Are there opportunities for women in the Information & Communications Technology (ICT) industry? Or is the ICT profession a male affair? ICTs are indispensable tools used by all to deal with the limitations of time, cost & distance? In addition, many are using ICTs to solve problems & create new opportunities.
We live in the age where quality access to information & knowledge is key to survival & performance. Individuals, organizations & governments all need to use ICT to be faster, more cost effective & efficient. ICT is the infrastructure of the knowledge economy.
However, there are various challenges associated with ICTs. Inconsistencies in the exploitation & deployment of ICTs are a major concern – the digital divide. For example, what has been the impact of women in ICT? In many societies, women are still unable to realize their potentials. Goal 3 of the Millenium Development Goals (MDGs) is to “provide gender equality & empower women.” What’s the role of ICT in the economic & social empowerment of women? Obviously, there’s a direct relationship between the empowerment of women & reduction of poverty. Because of its unique benefits, ICT has been recognized as a tool for empowering men & women. But is this notion grounded in reality? Is ICT hurting or helping women?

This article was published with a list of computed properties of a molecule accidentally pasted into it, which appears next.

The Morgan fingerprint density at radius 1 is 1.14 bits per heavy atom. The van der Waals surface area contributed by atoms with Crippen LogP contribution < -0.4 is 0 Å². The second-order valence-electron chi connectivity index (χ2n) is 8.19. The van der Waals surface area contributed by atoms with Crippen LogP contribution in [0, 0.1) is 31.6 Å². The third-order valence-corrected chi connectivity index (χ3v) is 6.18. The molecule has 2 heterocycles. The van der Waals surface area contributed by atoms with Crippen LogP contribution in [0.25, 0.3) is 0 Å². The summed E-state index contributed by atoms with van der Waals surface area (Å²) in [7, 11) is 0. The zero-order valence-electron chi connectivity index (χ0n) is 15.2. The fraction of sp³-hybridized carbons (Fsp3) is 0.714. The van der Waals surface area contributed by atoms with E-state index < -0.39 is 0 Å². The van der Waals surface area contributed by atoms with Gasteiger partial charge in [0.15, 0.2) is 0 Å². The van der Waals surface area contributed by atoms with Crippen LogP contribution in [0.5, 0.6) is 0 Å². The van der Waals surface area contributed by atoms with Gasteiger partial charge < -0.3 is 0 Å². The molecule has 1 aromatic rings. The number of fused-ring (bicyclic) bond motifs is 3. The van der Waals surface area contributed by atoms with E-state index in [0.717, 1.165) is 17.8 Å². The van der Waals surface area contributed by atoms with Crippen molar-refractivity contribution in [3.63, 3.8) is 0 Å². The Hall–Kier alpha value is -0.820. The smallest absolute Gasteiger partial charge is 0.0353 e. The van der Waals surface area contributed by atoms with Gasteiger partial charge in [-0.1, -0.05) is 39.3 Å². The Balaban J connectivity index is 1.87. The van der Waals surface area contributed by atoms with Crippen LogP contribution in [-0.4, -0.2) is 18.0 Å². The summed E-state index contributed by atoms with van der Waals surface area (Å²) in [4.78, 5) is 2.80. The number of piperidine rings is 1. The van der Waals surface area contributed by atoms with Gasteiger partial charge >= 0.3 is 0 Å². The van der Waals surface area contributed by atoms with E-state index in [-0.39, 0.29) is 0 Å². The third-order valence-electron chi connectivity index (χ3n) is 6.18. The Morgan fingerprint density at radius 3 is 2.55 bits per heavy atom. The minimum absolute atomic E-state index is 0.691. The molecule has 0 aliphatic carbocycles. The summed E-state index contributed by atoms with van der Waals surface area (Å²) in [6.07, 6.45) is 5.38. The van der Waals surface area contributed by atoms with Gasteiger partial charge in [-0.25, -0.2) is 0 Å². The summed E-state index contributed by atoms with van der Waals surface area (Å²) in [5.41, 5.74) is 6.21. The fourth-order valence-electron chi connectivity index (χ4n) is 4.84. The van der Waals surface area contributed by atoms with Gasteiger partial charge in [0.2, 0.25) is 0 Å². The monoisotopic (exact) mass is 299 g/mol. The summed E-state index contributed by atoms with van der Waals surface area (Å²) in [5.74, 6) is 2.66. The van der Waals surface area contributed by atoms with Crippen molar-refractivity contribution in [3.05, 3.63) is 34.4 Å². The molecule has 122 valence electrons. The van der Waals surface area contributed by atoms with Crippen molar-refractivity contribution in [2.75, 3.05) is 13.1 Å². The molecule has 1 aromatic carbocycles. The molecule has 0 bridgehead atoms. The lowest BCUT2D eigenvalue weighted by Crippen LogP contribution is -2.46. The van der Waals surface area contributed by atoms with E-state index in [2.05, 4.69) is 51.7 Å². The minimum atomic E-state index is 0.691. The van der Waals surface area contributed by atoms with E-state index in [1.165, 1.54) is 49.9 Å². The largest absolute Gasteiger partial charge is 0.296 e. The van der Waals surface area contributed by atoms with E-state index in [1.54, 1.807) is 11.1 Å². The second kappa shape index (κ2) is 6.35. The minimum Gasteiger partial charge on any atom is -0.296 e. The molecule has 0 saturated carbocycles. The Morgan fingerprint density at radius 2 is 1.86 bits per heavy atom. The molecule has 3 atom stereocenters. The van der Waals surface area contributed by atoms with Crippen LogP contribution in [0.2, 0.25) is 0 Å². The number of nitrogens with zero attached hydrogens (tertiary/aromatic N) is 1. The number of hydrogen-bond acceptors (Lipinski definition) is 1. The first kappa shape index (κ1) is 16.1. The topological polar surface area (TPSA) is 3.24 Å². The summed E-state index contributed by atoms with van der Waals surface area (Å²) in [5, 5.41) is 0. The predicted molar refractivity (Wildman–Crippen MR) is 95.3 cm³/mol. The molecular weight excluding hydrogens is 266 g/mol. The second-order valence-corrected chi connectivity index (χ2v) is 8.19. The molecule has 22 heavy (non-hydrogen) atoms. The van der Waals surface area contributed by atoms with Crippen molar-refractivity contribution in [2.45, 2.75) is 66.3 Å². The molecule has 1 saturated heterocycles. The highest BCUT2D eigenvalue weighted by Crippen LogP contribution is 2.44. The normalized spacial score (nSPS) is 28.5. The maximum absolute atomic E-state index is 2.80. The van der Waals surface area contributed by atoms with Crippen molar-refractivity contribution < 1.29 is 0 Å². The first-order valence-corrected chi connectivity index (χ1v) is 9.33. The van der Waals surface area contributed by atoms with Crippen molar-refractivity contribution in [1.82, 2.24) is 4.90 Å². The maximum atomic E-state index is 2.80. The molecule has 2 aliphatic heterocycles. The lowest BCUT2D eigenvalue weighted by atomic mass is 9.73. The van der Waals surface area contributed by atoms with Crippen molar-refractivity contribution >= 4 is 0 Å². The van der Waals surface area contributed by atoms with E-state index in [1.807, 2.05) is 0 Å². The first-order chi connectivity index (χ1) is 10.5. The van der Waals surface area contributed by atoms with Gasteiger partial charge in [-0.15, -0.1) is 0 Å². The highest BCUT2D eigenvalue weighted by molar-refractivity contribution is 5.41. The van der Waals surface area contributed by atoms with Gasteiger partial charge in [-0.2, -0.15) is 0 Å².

Digital Gender Divide?
How empowered are women to make their contributions in society? Women play a vital role in society so can we really create wealth & provide opportunites through ICT if women are digitally excluded? Can women really be empowered without quality access to information? Already, these information & knowledge gaps exist in the emerging knowledge society & the majority of women – rural & urban – don’t appear to be on the right side of the divide.
Let’s face it, ICT is nothing without access. To get the benefits of ICT, you must have access. Availability or physical access isn’t enough. Access – ability to utilize, ability to work, learn, interact & create with the information & resources provided. Fewer women are accessing & using computers & the Internet compared to men. The United Nations Division for the Advancement of Women, September 2005 publication, “Women 2000 & beyond”, confirms that “Women are a minority of users in almost all developed & developing countries.
ICT for all?
ICT is the key resource of the information society. Without real access to technology, there’s a limit to how & what women can contribute. Access needs to improve – availability & quality. More women, especially in the rural & informal sector, need to use ICT to get things done in their lives & work. The cellphone is a start but ICT goes beyond receiving & making calls. Women must be active ICT participants – users, professionals, creators, producers & entreprenuers. To make a difference, women must engage in productive ICT & ICT-driven activities – usage & production.
ICT isn’t just for ICT professionals. The knowledge revolution demands knowledge professionals, knowledge workers – ICT savvy individuals in virtually all sectors. There’s nothing wrong with ICT consumption if used to enhance efficiency & effectiveness. Or if it gives you advantage in terms of creative options. If we don’t want to go the way of the dinosaur, we all need to use these knowledge tools to get ahead. You can’t solve tomorrow’s problems using yesterday’s tools.
Consume or contribute?